Few issues in NASCAR are more polarizing than the success of five-time Sprint Cup champion Jimmie Johnson. Some fans love it, some don't, and some completely lose their minds when discussing the 60-time race winner and his No. 48 team.
By now, if you're a NASCAR fan, I'm sure you've seen the video of the little boy going completely ballistic over the conclusion of Sunday's AAA Texas 500. If not, here's a link, but you might want to keep your hand close to the volume knob.
If only it was just little boys coming up with all kind of conspiracy theories about Jimmie Johnson's victory. Social media has been ablaze with adults - longtime race fans - accusing Johnson, Rick Hendrick, Kasey Kahne, and former Hendrick driver Mark Martin of untoward actions in order to give Johnson another shot at Brad Keselowski.
Had any other driver benefited from those two late restarts, those folks would probably realize that Kahne's encounter with the wall was caused by a flat left rear tire triggered by contact with Jeff Gordon. Yes, Gordon is a third Hendrick driver, but he banged into Kahne after getting loosened up by Roush-Fenway driver Greg Biffle. Biffle, at last check, has nothing to gain from helping Johnson and Hendrick succeed.
Those same fans would also notice that Martin got the short end of a jam-up off the fourth turn. Carl Edwards bounced off Biffle, Martin bounced off Edwards, and the No. 55 Toyota went for a slide that ended with him sliding in front of traffic and banging into the outside wall.
Alas, it was the blue No. 48 Impala that went to victory lane, and some folks completely lost their minds like they do any time Johnson enjoys success.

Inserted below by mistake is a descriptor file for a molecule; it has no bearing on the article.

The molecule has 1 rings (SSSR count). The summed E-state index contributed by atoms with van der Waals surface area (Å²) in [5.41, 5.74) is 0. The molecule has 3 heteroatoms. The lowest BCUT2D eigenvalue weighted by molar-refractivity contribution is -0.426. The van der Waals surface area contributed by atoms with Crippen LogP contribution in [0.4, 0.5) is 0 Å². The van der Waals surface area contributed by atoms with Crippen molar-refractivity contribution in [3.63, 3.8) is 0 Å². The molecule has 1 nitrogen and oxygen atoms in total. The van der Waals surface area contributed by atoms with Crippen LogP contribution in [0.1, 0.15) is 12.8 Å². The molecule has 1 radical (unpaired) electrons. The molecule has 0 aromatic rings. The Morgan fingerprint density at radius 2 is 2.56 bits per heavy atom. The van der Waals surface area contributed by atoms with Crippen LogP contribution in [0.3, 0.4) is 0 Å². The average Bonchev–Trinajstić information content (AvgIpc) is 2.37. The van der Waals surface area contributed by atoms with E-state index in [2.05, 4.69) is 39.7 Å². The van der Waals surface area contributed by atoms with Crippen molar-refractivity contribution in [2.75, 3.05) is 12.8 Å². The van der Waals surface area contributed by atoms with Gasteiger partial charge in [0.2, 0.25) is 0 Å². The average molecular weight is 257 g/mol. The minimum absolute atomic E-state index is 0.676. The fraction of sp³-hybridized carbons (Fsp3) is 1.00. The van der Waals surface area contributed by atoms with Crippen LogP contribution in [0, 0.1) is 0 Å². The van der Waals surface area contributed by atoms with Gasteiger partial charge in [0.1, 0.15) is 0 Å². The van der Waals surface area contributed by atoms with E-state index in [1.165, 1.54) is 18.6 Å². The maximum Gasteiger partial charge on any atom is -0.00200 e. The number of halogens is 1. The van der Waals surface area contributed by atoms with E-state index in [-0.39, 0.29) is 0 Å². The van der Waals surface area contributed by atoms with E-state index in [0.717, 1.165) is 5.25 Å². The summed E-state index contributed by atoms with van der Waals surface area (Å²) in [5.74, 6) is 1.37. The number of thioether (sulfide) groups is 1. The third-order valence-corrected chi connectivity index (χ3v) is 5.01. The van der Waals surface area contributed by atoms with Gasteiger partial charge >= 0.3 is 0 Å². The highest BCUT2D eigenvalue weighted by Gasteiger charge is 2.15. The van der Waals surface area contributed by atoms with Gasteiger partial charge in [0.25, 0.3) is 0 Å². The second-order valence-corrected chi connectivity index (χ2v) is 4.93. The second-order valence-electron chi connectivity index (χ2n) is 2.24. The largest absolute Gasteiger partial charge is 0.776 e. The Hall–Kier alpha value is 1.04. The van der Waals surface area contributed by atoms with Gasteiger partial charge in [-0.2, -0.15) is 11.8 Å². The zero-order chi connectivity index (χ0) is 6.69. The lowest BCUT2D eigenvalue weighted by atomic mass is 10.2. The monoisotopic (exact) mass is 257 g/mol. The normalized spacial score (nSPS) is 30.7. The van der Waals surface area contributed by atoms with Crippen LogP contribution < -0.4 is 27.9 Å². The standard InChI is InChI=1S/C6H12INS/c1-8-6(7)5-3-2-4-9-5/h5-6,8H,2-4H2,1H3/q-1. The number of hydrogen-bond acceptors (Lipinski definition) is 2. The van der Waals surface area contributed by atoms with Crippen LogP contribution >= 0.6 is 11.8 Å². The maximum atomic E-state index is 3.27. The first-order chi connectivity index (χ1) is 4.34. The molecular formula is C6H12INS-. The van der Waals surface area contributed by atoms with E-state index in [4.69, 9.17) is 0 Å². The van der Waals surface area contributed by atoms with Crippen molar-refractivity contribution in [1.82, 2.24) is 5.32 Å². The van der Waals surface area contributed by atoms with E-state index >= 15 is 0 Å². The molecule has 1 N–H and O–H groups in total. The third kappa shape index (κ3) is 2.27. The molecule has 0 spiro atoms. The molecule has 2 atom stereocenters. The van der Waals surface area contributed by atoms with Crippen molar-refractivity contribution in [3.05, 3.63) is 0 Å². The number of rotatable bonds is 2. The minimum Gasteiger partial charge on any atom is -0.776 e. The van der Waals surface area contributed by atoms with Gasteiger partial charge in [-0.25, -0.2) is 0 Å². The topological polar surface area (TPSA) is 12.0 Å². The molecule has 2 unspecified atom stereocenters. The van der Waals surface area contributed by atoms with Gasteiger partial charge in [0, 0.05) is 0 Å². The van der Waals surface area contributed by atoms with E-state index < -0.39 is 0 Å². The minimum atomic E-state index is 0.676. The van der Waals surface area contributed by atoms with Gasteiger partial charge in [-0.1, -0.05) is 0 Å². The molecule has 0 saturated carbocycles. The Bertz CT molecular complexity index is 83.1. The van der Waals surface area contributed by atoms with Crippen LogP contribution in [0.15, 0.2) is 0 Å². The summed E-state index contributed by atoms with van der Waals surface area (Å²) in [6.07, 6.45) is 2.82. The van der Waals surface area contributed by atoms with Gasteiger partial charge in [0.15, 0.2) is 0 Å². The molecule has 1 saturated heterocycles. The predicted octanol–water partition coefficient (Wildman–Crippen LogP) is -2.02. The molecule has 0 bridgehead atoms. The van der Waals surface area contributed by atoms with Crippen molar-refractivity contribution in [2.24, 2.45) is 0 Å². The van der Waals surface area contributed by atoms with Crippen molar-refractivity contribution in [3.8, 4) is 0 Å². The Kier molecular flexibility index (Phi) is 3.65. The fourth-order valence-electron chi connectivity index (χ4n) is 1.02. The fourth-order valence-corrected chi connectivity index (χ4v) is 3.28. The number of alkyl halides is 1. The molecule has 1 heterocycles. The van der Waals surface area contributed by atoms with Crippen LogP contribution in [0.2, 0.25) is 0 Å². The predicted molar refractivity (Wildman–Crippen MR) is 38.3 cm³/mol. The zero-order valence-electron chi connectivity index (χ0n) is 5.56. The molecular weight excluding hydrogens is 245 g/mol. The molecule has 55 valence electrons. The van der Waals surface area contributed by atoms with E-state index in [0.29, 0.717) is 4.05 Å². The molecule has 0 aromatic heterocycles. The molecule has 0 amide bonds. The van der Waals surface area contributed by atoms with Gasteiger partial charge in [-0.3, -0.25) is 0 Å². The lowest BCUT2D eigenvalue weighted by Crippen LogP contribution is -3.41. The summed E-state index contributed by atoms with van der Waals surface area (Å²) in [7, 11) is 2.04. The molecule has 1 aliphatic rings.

Call it "The Jimmie Johnson Effect."
Those fans swear up and down, left and right, that NASCAR looks the other way when it comes to Johnson's team, allowing them to cheat their way to another championship. Yet, the No. 48 team has been as heavily scrutinized - and penalized - as any in recent memory as the sanctioning body tries to drill the fact that the Smokey Yunick days of innovation and rulebook exploitation are over into Chad Knaus's noggin.
Don't these people realize that nothing would benefit NASCAR more than to have Johnson not win the title again? Why on God's green earth would the sanctioning body assist not just Johnson and the 48 bunch but any driver and his team in continuing to stink up their show?
The answer is simple: they wouldn't.
A (comparatively) more realistic argument is that Johnson would be nothing - or at least not nearly as successful - without Knaus, a man who's most-fervent detractors even have to admit is a genius when it comes to making a race car go fast and stay fast.
That sentiment should have gone out the window in June 2010, when Johnson won the Prelude to the Dream at Tony Stewart's Eldora Speedway. It takes a great, pure, seat-of-the-pants racer to succeed on a dirt track, and Johnson left absolutely no doubt about his ability to wheel a race car that night.
Folks don't have to like Johnson, they don't have to like the No. 48 team, and they don't have to like their success. They can hope the Lowe's Chevy blows an engine every single weekend, or at least that their favorite driver beats them (as I do with my particular driver). That's the beautiful thing about sports, you can root for or against whomever you choose for whatever reason you choose.
But they do have to at least be sensible. The wild, baseless conspiracy theories have worn old, and explaining away great performances (be it Johnson now, Gordon in the 1990s, Darrell Waltrip in the '80s, and so on) as falsehoods perpetuated at NASCAR's accord has long been out of style.